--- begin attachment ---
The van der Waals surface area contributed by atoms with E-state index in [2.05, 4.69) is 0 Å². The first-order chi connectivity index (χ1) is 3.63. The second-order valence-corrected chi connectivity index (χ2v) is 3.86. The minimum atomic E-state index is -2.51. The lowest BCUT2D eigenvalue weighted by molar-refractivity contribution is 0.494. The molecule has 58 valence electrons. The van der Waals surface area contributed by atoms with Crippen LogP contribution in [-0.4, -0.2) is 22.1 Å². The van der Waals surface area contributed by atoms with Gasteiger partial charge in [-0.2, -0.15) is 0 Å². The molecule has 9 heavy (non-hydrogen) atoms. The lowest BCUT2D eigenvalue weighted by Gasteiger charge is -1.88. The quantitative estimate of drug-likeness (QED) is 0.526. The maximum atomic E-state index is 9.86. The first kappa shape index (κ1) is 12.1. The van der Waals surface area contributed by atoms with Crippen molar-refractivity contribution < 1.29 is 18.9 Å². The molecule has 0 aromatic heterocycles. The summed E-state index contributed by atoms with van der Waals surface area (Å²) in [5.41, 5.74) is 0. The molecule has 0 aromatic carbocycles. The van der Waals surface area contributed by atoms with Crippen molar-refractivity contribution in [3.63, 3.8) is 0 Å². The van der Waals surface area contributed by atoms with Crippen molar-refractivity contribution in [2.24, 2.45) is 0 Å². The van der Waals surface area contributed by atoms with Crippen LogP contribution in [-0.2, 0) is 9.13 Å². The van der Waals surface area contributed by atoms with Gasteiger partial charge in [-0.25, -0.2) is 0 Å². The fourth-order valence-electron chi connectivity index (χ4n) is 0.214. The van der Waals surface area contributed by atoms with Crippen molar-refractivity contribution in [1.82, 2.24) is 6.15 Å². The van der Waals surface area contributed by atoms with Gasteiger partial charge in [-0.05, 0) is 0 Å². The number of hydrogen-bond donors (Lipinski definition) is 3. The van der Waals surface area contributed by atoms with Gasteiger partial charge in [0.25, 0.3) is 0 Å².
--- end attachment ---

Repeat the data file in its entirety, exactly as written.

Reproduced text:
The van der Waals surface area contributed by atoms with E-state index in [2.05, 4.69) is 0 Å². The first-order chi connectivity index (χ1) is 3.63. The second-order valence-corrected chi connectivity index (χ2v) is 3.86. The minimum atomic E-state index is -2.51. The lowest BCUT2D eigenvalue weighted by molar-refractivity contribution is 0.494. The molecule has 58 valence electrons. The van der Waals surface area contributed by atoms with Crippen LogP contribution in [-0.4, -0.2) is 22.1 Å². The van der Waals surface area contributed by atoms with Gasteiger partial charge in [-0.2, -0.15) is 0 Å². The molecule has 9 heavy (non-hydrogen) atoms. The lowest BCUT2D eigenvalue weighted by Gasteiger charge is -1.88. The quantitative estimate of drug-likeness (QED) is 0.526. The maximum atomic E-state index is 9.86. The first kappa shape index (κ1) is 12.1. The van der Waals surface area contributed by atoms with Crippen molar-refractivity contribution < 1.29 is 18.9 Å². The molecule has 0 aromatic heterocycles. The summed E-state index contributed by atoms with van der Waals surface area (Å²) in [5.41, 5.74) is 0. The molecule has 0 aromatic carbocycles. The van der Waals surface area contributed by atoms with Crippen molar-refractivity contribution in [3.63, 3.8) is 0 Å². The van der Waals surface area contributed by atoms with Crippen molar-refractivity contribution in [2.24, 2.45) is 0 Å². The van der Waals surface area contributed by atoms with Crippen LogP contribution in [-0.2, 0) is 9.13 Å². The van der Waals surface area contributed by atoms with Gasteiger partial charge in [-0.25, -0.2) is 0 Å². The fourth-order valence-electron chi connectivity index (χ4n) is 0.214. The van der Waals surface area contributed by atoms with Crippen molar-refractivity contribution in [1.82, 2.24) is 6.15 Å². The van der Waals surface area contributed by atoms with Gasteiger partial charge in [-0.05, 0) is 0 Å². The number of hydrogen-bond donors (Lipinski definition) is 3. The van der Waals surface area contributed by atoms with Gasteiger partial charge in [0.25, 0.3) is 0 Å².